Students first: Retired professor launches rehabilitation counseling scholarship

Anne Chandler, Ph.D.

Anne Chandler, Ph.D.

The Department of Rehabilitation Counseling in Vir­ginia Commonwealth University’s School of Allied Health Professions prepares students to help those with disabilities find lives with meaning and purpose — two words that, after many years serving on the faculty, resonated with Anne Chandler, Ph.D.

The recent retiree gave $100,000 to establish the Anne L. Chandler Scholarship in Rehabilitation Counseling, creating the department’s largest endowed scholarship.

“I just felt like it was my time to give back,” Chandler said. “The rehab department is an extremely strong department. It’s nationally ranked, and I’m proud of my affiliation with my outstanding colleagues.”

It’s an affiliation that goes back 33 years. After graduating with both her master’s and Ph.D. in rehabilitation counseling from Michigan State University in 1974 and 1978, respectively, Chandler became assistant professor of rehab counseling in a VCU program based in Fishersville, Virginia. She worked there for two years before joining the University of South Carolina. When a position in rehab counseling on campus at VCU opened three years later, she was recruited back.

“Rehabilitation counselors, they’re the people who go into their communities, roll up their sleeves and work with populations who are typically marginalized,” said Amy Armstrong, Ph.D. (Ph.D.’02/E), chair of the Department of Rehabilitation Counseling. “The goal is to enhance the well-being and community inclusion of people with disabilities.”

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Two VCU School of Engineering students awarded NSF student fellowships

Nicolas Miguel Andrade, left, and Patrick Link, at right.

Nicolas Miguel Andrade, left, and Patrick Link, at right.

Two Virginia Commonwealth University School of Engineering students have received prestigious fellowships from the National Science Foundation.

Nicolas Miguel Andrade and Patrick Link will receive three-year, $34,000 annual stipends and $12,000 education allowances, along with international research and professional development opportunities.

“This program is the most prestigious award for graduate students that the NSF supports,” said Gregory Triplett, Ph.D., associate dean of graduate studies at the School of Engineering. “We are hopeful that we will have many more success stories. Faculty, staff and administration share in the success of these students.”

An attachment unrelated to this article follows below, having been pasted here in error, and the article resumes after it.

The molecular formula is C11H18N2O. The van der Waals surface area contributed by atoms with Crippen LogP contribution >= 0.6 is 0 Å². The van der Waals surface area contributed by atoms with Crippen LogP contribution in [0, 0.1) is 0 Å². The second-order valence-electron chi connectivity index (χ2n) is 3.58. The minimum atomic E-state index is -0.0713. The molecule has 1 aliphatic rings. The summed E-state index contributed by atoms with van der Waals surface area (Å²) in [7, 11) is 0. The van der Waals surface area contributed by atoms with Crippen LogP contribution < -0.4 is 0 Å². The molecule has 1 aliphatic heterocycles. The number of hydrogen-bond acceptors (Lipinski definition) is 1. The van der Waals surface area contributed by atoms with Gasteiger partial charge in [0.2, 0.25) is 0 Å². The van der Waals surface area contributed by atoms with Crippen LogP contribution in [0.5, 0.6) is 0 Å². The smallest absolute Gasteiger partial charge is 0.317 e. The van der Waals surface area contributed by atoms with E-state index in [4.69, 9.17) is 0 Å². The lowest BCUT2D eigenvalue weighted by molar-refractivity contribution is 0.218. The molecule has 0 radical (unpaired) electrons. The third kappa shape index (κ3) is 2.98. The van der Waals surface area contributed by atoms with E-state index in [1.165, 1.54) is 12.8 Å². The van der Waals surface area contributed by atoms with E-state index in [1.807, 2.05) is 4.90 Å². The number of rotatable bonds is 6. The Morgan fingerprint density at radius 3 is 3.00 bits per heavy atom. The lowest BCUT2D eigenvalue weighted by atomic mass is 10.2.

The NSF’s Graduate Research Fellowship Program is the oldest graduate fellowship of its kind, founded in 1951. It has supported more than 50,000 fellowships aimed at students pursuing research-based master’s and doctoral degrees in the sciences.

As a high school student drawn to research, Andrade connected with Ümit Özgür, Ph.D., associate professor of electrical engineering.

“I went to Maggie L. Walker Governor’s School, and we had a mentorship program. We were able to go out in the community and pick anyone we wanted to work with,” Andrade said. That early bond led to years of experiments in Özgür’s lab working with light-emitting diodes and vertical cavity lasers.

Andrade, a member of the Honors College, will graduate in May and continue his education in a joint master’s-Ph.D. program at the University of California, Berkeley, where he hopes to study high-efficiency transistors and light-switching technologies. He is also earning a degree in physics from the College of Humanities and Sciences.

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A common bond: School of Medicine scholarship connects two immigrants

Joseph Gazala, M.D., and Samuel Sessou

Joseph Gazala, M.D., and Samuel Sessou

They come from worlds apart, but two families with origins far away from Richmond, Virginia, share a common bond on the MCV Campus of Virginia Commonwealth University.